The “India Consumer Perceptions
on Renewable Energy Survey,” conducted by Mercom Communications India, a
wholly-owned subsidiary of Mercom Capital Group, llc, a global communications
and consulting firm, focused on gauging people’s and businesses’ perception and
attitudes toward non-conventional sources of energy in India. Over 1,700
residential and commercial and industrial customers were surveyed.
When asked about their impression of solar
energy, 58 percent of both commercial and residential survey respondents said
they strongly favor solar. Opposition to solar was negligible, with fewer than
one percent of commercial and residential respondents either somewhat or
higher favor respondents gave solar relative to other generation sources,
throughout our survey, we found a general lack of education and awareness, and
in some instances misconceptions about solar, such as its use being limited to
This may be
because the solar industry has done almost nothing to inform and educate
consumers about its potential and versatility. For an industry that is
completely dependent on subsidies at the moment, they have not invested much
time and effort in getting consumers on their side.
cases, solar companies have been focused on courting the government to ensure
they are in the ‘good books’ and sign their next lucrative PPA.
it is the residential and business customers who consume their main product –
electricity. End users will become even more important to solar’s success as
the market shifts towards distributed generation, commercial and residential
industry will need stronger support from consumers to pressure policy makers on
subsidies, supporting policies, land use and others because solar is still a
nascent industry in India. It is simply not enough to have a line in a press
release showing how much CO2 emissions will be reduced.
As we are
seeing in the United States and Europe, the market has quickly shifted in a few
years from “business-to-government” to “business-to-business” to
“business-to-consumer.” The companies that comprise the solar industry need to
begin investing in customer education and moving public opinion immediately if
they want a large sustainable customer base in the long run.
Given its low operational costs and
environmental benefits, it is somewhat surprising that strong wind favorability
was less than 50 percent for commercial and residential respondents. About 50
percent of commercial and about 46 percent of residential consumers strongly favored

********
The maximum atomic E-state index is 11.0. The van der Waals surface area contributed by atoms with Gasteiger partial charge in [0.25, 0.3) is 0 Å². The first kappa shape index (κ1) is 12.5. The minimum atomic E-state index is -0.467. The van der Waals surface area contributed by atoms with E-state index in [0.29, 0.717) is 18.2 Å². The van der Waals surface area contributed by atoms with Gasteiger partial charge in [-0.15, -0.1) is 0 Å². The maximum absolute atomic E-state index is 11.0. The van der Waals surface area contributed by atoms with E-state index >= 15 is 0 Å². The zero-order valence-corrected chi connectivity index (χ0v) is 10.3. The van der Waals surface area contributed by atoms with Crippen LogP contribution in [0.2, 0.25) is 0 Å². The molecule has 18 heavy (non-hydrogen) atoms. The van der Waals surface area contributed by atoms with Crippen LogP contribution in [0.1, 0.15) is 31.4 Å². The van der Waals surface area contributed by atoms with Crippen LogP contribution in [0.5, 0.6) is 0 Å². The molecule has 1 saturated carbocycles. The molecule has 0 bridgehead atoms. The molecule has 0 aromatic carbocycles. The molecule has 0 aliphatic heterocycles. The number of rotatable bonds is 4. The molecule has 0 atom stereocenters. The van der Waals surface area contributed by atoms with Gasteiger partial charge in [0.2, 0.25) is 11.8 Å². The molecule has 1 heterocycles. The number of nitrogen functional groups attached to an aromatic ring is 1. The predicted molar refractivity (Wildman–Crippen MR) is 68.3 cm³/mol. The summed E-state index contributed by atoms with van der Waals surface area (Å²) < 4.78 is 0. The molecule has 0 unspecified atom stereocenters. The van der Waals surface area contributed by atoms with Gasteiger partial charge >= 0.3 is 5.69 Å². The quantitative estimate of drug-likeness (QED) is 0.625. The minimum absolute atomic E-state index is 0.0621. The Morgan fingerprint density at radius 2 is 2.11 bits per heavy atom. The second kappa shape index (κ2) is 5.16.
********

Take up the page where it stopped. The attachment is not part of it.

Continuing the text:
percent of commercial and 25 percent of residential respondents somewhat
favored wind. Twenty-one percent of each group said their impression was
neutral while 6 percent of commercial and 7 percent of residential respondents
had no opinion.
wind projects tend to be larger in size than solar and away from population
centers, the perception of wind as a clean energy source and its benefits need
to be communicated to the people.
wind is dependent on subsidies and the withdrawal of accelerated depreciation
and generation-based incentives in 2012 hurt the industry a great deal
resulting in a drop in installation growth in 2013. Without education and
information, you cannot expect constituencies to demand clean wind energy, and
there will be little to no pressure on policymakers to do something about it.
A plurality of both commercial (47 percent)
and residential respondents (39 percent) had a neutral impression of coal. Only
14 percent of commercial and 18 percent of residential respondents were either
somewhat or strongly opposed to coal. Despite its relatively low favorability
numbers, it is good news for the coal industry and not so good news for clean
energy sectors because the coal industry is entrenched in the power sector
whereas clean energy is still trying to gain significant market share.
It is up to
the clean energy industry to tout not only the benefits of clean and renewable energies,
but also to clearly differentiate them from conventional fossil fuels. Coal is
the dirtiest fossil fuel and a large contributor to regional and global air
Depending on the quality of coal
and control equipment at the power plant, air pollution from coal combustion
includes SO2, NOx, CO2, particulate matter, and mercury. Coal plants can also
emit lead, cadmium, and other toxic heavy metals, carbon monoxide,
hydrocarbons, volatile organic compounds, and arsenic. Taking just one
pollutant, sulfur dioxide, which contributes to regional health and
environmental problems, India is now second in the world in emissions. Roughly
half of India’s SO2 emissions come from coal-fired power, according to NASA
like the United States and China, as well as the European Union are
aggressively regulating coal power plants and phasing them out.
India has the fourth largest reserves of coal, domestic coal supply has never
been able to keep up with demand resulting in large coal imports of about 20
percent which is a threat to national security.
The price of
coal, imported coal especially, has also continued to rise, eating into
precious foreign capital reserves; the coal shortage has been one of the
primary causes of power shortages in the country.
clean energy industry adds their voice and aggressively communicates the
disadvantages of coal, informing consumers and creating awareness, coal’s
culpability in India’s power crisis will continue to fly under the radar.
Click here for a copy of the survey: India Consumer Perceptions on
Renewable Energy Survey